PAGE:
The system wherein the gesture includes a hand movement and a finger movement of the user.
  20. The system of claim 19, wherein
    The controller circulates a plurality of control elements of the vehicle subsystem in response to the gesture;
    Each control element allows the user to control the parameters of the vehicle subsystem,
    The gesture includes spreading a first finger of a hand in a first direction and spreading a second finger of the hand in a second direction;
    The gesture is
    A vertical orientation of a combination of the hand, the first finger, and the second finger, wherein the hand, the first finger, and the second finger are arranged in a plane that is aligned with gravity. Vertical alignment,
    A horizontal orientation of a combination of the hand, the first finger, and the second finger, wherein the hand, the first finger, and the second finger are arranged in a plane perpendicular to gravity Horizontal orientation,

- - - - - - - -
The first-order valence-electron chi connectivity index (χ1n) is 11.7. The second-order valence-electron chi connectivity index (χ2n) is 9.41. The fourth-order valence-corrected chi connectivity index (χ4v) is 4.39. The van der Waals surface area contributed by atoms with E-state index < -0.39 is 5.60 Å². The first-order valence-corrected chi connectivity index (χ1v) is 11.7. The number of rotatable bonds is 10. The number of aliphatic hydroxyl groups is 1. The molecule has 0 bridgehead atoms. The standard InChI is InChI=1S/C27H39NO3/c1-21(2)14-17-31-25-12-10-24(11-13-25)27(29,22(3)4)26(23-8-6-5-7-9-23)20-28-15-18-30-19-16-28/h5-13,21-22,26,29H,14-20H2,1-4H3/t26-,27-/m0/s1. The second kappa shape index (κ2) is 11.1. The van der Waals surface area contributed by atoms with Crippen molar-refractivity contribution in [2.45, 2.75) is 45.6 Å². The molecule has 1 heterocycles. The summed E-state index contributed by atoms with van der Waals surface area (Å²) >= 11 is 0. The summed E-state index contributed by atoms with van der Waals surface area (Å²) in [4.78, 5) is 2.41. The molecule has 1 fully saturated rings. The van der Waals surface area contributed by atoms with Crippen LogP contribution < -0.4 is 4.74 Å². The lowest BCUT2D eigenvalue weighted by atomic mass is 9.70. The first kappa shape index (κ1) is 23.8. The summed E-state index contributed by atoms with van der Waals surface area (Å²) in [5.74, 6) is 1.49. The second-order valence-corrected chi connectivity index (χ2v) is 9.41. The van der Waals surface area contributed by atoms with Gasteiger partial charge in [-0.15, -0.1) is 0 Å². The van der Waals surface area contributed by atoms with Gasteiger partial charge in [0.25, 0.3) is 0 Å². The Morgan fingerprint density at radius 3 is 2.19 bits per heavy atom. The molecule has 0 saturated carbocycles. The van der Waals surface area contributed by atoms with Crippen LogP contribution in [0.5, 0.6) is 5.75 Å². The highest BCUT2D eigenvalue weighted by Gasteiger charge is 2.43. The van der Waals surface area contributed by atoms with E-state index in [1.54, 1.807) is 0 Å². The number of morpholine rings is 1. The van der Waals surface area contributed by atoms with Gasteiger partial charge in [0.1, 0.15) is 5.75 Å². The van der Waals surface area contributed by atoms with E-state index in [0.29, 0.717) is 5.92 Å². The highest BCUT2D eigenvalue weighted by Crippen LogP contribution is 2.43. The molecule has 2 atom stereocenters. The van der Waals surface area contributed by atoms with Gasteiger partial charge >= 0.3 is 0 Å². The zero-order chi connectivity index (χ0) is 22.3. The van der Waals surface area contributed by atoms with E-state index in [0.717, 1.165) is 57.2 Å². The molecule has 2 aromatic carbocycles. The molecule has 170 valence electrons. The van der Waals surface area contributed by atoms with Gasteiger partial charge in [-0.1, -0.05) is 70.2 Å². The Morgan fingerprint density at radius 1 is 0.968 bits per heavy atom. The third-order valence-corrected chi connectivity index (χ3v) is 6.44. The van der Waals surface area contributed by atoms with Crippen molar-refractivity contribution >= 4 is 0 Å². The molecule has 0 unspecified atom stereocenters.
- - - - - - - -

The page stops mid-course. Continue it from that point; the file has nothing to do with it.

Spreading the third finger of the hand in the first direction to be substantially aligned with the first finger;
    Spreading the second finger in a direction substantially perpendicular to the first finger;
    Spreading the second finger in a direction substantially parallel to the first finger;
    Rotating the hand to a position where the first finger substantially points to the center;
    A system comprising at least one of:
  21. 20. The system of claim 19, comprising a graphical display coupled to the processor.
    The graphical display provides control to the user via the gesture;
    The controller patrols a plurality of control elements of the vehicle subsystem in response to the gesture;
    Each control element allows the user to control the parameters of the vehicle subsystem,
    The gesture controls the position of a display element on the graphical display;